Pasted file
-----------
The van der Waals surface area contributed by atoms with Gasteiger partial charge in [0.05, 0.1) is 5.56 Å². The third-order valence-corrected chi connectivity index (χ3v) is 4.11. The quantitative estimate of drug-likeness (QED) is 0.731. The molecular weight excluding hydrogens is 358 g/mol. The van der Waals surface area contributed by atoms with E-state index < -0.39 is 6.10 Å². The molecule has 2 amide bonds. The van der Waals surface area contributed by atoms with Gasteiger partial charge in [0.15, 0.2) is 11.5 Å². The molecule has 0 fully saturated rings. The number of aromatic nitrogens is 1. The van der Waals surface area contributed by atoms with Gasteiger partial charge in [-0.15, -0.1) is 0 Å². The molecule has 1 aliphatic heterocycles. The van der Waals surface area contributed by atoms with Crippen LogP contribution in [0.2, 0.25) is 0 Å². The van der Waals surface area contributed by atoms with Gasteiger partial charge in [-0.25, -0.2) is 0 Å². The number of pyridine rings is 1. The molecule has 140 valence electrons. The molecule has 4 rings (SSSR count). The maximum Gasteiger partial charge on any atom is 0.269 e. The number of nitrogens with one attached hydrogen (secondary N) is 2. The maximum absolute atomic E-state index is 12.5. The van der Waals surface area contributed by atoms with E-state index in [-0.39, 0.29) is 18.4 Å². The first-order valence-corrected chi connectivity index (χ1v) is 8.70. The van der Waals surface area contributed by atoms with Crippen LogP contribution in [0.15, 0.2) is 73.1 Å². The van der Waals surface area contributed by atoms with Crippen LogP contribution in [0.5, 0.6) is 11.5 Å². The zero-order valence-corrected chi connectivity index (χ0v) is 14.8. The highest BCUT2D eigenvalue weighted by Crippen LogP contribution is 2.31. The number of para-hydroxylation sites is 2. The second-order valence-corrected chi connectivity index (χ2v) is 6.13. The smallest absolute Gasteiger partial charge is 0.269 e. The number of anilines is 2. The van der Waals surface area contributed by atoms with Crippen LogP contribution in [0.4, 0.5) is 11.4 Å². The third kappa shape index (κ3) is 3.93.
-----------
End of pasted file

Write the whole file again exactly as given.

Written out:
The van der Waals surface area contributed by atoms with Gasteiger partial charge in [0.05, 0.1) is 5.56 Å². The third-order valence-corrected chi connectivity index (χ3v) is 4.11. The quantitative estimate of drug-likeness (QED) is 0.731. The molecular weight excluding hydrogens is 358 g/mol. The van der Waals surface area contributed by atoms with E-state index < -0.39 is 6.10 Å². The molecule has 2 amide bonds. The van der Waals surface area contributed by atoms with Gasteiger partial charge in [0.15, 0.2) is 11.5 Å². The molecule has 0 fully saturated rings. The number of aromatic nitrogens is 1. The van der Waals surface area contributed by atoms with Gasteiger partial charge in [-0.15, -0.1) is 0 Å². The molecule has 1 aliphatic heterocycles. The van der Waals surface area contributed by atoms with Crippen LogP contribution in [0.2, 0.25) is 0 Å². The van der Waals surface area contributed by atoms with Gasteiger partial charge in [-0.25, -0.2) is 0 Å². The number of pyridine rings is 1. The molecule has 140 valence electrons. The molecule has 4 rings (SSSR count). The maximum Gasteiger partial charge on any atom is 0.269 e. The number of nitrogens with one attached hydrogen (secondary N) is 2. The maximum absolute atomic E-state index is 12.5. The van der Waals surface area contributed by atoms with E-state index in [-0.39, 0.29) is 18.4 Å². The first-order valence-corrected chi connectivity index (χ1v) is 8.70. The van der Waals surface area contributed by atoms with Crippen LogP contribution in [0.15, 0.2) is 73.1 Å². The van der Waals surface area contributed by atoms with Crippen LogP contribution in [0.5, 0.6) is 11.5 Å². The zero-order valence-corrected chi connectivity index (χ0v) is 14.8. The highest BCUT2D eigenvalue weighted by Crippen LogP contribution is 2.31. The number of para-hydroxylation sites is 2. The second-order valence-corrected chi connectivity index (χ2v) is 6.13. The smallest absolute Gasteiger partial charge is 0.269 e. The number of anilines is 2. The van der Waals surface area contributed by atoms with Crippen LogP contribution in [0.4, 0.5) is 11.4 Å². The third kappa shape index (κ3) is 3.93.